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Intentional; not accidental; voluntary; designed.

There is no precise definition of the term willful because its meaning largely depends on the context in which it appears. It generally signifies a sense of the intentional as opposed to the inadvertent, the deliberate as opposed to the unplanned, and the voluntary as opposed to the compelled. After centuries of court cases, it has no single meaning, whether as an adjective (willful) or an adverb (willfully).

Statutes and case law have adapted the term willful to the particular circumstances of action and inaction peculiar to specific areas of the law, including tort law, criminal law, workers' compensation, and Unemployment Compensation. A willful violation, for example, may mean a deliberate intent to violate the law, an intent to perform an act that the law forbids, an intent to refrain from performing an act that the law requires, an indifference to whether or not action or inaction violates the law, or some other variant.

In criminal-law statutes, willfully ordinarily means with a bad purpose or criminal intent, particularly if the proscribed act is mala in se (an evil in itself, intrinsically wrong) or involves moral turpitude. For example, willful murder is the unlawful killing of another individual without any excuse or Mitigating Circumstances. If the forbidden act is not wrong in itself, such as driving over the speed limit, willfully is used to mean intentionally, purposefully, or knowingly.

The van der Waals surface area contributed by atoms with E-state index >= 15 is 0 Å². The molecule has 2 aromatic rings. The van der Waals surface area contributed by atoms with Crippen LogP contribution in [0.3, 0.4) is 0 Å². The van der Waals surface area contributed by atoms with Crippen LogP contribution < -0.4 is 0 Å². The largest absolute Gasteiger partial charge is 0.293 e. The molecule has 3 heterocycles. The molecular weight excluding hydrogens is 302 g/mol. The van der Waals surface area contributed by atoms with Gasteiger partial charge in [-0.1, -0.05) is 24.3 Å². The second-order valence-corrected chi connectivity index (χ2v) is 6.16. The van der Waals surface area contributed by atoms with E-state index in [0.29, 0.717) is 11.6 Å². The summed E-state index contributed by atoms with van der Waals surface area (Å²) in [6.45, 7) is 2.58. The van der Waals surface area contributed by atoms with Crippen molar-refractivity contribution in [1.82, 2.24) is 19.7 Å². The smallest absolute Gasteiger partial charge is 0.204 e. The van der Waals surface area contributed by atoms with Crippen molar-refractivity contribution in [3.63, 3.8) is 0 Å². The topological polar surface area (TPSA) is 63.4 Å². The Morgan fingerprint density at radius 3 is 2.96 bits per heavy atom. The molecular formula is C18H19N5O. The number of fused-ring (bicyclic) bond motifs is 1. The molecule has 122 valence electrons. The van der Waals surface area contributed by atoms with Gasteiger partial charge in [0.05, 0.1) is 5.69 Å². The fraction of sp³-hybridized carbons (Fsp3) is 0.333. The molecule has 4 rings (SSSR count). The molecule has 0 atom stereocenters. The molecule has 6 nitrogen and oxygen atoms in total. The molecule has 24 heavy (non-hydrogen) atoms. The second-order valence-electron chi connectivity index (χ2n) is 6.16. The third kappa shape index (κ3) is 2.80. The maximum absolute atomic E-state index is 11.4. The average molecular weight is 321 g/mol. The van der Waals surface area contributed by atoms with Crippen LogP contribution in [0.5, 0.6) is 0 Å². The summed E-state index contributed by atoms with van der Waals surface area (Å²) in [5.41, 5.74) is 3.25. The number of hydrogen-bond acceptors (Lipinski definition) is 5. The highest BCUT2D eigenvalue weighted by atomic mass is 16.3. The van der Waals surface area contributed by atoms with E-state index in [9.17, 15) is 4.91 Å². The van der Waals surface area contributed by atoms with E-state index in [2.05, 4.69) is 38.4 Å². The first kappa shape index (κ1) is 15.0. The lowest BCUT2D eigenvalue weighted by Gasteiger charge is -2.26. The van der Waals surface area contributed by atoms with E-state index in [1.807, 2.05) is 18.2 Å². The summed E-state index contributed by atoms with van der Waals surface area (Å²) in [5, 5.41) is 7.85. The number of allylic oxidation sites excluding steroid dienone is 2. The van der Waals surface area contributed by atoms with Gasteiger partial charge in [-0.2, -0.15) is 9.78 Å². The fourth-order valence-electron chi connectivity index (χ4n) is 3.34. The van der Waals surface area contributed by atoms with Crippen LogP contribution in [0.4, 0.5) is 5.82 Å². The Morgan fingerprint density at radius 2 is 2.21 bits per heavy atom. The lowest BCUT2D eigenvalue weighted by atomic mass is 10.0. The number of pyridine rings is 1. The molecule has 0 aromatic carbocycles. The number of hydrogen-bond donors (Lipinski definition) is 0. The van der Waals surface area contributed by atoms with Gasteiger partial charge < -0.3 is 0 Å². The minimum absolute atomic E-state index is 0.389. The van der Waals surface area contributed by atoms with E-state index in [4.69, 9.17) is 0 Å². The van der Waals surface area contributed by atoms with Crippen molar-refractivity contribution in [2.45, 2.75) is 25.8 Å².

Under workers' compensation acts, willful misconduct by an employee means that he intentionally performed an act with the knowledge that it was likely to result in serious injuries or with reckless disregard of its probable consequences. A finding of "willful misconduct" prevents the employee from being awarded compensation for his injuries.

Under unemployment compensation laws, an employee who is fired on willful misconduct grounds is not entitled to recover unemployment compensation benefits. Common examples of such willful misconduct include excessive absenteeism, habitual lateness, deliberate violations of an employer's rules and regulations, reporting for work in an intoxicated condition, and drinking alcoholic beverages while on the job.

West's Encyclopedia of American Law, edition 2. Copyright 2008 The Gale Group, Inc. All rights reserved.


adj. referring to acts which are intentional, conscious, and directed toward achieving a purpose. Some willful conduct which has wrongful or unfortunate results is considered "hardheaded," "stubborn" and even "malicious." Example: "The defendant's attack on his neighbor was willful." (See: willfully)

Copyright © 1981-2005 by Gerald N. Hill and Kathleen T. Hill. All Right reserved.
References in periodicals archive ?
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In as much as the respondents are convinced that their liberties, as contained in the constitution, are being infringed and they impute willfulness and bad faith on the part of the applicant, such inferences have been rebutted by demonstrating that he did what was sincerely believed to be in accordance with the court order', the judges ruled.
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Ahmed opens the book with a short tale by the Grimm brothers titled the "The Willful Child." The willful child is young girl whose willfulness is articulated by her idiosyncratic actions, "her arms outstretched," and through her disobedience.